Martin Luther’s Last Words

Note: Throughout the month of October, leading up to the 500th anniversary of the legendary date of the outbreak of the Reformation on October 31, 1517, Pray Tell is publishing writings of Martin Luther reflecting his beliefs at various points in his life.

What follows was found written on a scrap of paper by Luther’s death bed, in a confused mixture of Latin and German (1546), so these are his very last words.

Virgil’s shepherd poems cannot be understood, except by one who has been a shepherd for five years. Virgil’s poetry about agriculture cannot be understood, except by one who has been a farmhand for five years. Cicero’s letters cannot be understood, except by one who has participated and lived within a large community for 25 years. The Holy Scriptures do not have a satisfactory taste for me or anyone else, unless we have spent 100 years ruling a community as the prophets Elijah and Elisha, John the Baptist, Christ and the Apostles. . . . We are beggars. This is true.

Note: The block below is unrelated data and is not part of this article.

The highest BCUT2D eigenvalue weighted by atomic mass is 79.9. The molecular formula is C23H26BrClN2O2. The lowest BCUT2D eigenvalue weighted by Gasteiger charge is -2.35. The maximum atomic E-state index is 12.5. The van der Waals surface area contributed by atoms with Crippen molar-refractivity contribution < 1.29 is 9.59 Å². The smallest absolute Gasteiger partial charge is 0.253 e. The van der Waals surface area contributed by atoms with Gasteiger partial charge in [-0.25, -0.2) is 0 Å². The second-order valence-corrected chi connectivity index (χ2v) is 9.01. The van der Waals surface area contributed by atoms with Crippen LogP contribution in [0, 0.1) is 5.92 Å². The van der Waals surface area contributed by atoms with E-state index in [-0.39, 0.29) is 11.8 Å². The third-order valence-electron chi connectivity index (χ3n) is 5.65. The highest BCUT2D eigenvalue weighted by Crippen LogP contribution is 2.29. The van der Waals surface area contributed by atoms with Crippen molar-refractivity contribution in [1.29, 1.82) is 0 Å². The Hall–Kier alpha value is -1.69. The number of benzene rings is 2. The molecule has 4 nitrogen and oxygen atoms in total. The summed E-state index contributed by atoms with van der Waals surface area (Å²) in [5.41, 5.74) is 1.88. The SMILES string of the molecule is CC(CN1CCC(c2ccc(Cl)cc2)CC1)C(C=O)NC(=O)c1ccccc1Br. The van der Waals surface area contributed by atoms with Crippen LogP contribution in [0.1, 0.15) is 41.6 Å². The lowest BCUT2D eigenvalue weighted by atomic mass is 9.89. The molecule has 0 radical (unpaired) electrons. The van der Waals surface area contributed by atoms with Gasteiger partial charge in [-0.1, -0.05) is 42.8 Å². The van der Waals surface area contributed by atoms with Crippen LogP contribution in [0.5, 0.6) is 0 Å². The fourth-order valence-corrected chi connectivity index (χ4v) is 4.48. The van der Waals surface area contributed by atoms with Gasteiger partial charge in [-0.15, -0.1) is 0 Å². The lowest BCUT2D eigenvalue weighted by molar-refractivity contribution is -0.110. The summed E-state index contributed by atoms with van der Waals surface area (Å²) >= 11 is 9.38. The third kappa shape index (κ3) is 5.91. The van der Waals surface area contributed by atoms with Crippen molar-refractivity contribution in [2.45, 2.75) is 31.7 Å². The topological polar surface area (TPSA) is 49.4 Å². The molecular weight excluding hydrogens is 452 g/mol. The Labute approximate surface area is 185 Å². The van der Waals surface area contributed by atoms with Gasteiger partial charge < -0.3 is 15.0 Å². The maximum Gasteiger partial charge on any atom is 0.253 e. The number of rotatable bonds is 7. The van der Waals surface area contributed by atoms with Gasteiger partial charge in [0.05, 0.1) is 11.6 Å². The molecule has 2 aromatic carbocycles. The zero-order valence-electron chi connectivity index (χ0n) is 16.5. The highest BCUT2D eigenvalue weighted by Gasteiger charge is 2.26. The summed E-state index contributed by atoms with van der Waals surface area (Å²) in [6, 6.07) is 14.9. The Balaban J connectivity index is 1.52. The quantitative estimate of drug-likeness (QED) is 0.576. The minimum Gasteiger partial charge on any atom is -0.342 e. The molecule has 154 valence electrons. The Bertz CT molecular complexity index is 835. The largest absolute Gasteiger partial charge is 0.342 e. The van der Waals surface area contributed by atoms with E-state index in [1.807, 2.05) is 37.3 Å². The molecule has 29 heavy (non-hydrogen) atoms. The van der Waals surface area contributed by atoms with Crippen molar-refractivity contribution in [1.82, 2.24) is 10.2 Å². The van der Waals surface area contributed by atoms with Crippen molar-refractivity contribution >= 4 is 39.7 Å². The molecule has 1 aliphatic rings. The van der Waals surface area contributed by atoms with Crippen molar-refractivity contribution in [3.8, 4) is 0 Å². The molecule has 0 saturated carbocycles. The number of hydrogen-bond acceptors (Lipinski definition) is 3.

Featured image: Portrait of Luther as an old man, 1551.

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